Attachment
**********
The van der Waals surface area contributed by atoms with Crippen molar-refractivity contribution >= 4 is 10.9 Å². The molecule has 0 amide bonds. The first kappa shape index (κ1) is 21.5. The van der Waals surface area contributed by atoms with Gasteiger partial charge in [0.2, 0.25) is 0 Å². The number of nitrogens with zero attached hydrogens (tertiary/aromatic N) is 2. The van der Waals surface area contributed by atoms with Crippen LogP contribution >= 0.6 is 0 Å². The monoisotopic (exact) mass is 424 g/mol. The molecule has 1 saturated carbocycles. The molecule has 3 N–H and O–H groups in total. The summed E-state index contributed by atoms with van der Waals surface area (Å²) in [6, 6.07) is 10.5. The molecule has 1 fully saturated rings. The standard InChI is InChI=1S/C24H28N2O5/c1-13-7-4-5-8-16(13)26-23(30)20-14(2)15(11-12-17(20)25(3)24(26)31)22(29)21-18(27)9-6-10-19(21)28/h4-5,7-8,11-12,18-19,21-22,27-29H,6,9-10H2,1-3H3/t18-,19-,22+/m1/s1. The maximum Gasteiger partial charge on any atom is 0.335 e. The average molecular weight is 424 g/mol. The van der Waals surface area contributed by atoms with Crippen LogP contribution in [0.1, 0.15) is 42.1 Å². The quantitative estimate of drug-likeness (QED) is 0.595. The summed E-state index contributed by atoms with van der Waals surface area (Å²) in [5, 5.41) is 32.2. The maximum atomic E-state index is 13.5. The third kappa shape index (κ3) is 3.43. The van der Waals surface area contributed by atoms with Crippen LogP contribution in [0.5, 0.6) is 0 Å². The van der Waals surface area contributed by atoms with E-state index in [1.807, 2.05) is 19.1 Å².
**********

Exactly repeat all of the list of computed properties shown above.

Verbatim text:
The van der Waals surface area contributed by atoms with Crippen molar-refractivity contribution >= 4 is 10.9 Å². The molecule has 0 amide bonds. The first kappa shape index (κ1) is 21.5. The van der Waals surface area contributed by atoms with Gasteiger partial charge in [0.2, 0.25) is 0 Å². The number of nitrogens with zero attached hydrogens (tertiary/aromatic N) is 2. The van der Waals surface area contributed by atoms with Crippen LogP contribution >= 0.6 is 0 Å². The monoisotopic (exact) mass is 424 g/mol. The molecule has 1 saturated carbocycles. The molecule has 3 N–H and O–H groups in total. The summed E-state index contributed by atoms with van der Waals surface area (Å²) in [6, 6.07) is 10.5. The molecule has 1 fully saturated rings. The standard InChI is InChI=1S/C24H28N2O5/c1-13-7-4-5-8-16(13)26-23(30)20-14(2)15(11-12-17(20)25(3)24(26)31)22(29)21-18(27)9-6-10-19(21)28/h4-5,7-8,11-12,18-19,21-22,27-29H,6,9-10H2,1-3H3/t18-,19-,22+/m1/s1. The maximum Gasteiger partial charge on any atom is 0.335 e. The average molecular weight is 424 g/mol. The van der Waals surface area contributed by atoms with Crippen LogP contribution in [0.1, 0.15) is 42.1 Å². The quantitative estimate of drug-likeness (QED) is 0.595. The summed E-state index contributed by atoms with van der Waals surface area (Å²) in [5, 5.41) is 32.2. The maximum atomic E-state index is 13.5. The third kappa shape index (κ3) is 3.43. The van der Waals surface area contributed by atoms with Crippen LogP contribution in [0.5, 0.6) is 0 Å². The van der Waals surface area contributed by atoms with E-state index in [1.807, 2.05) is 19.1 Å².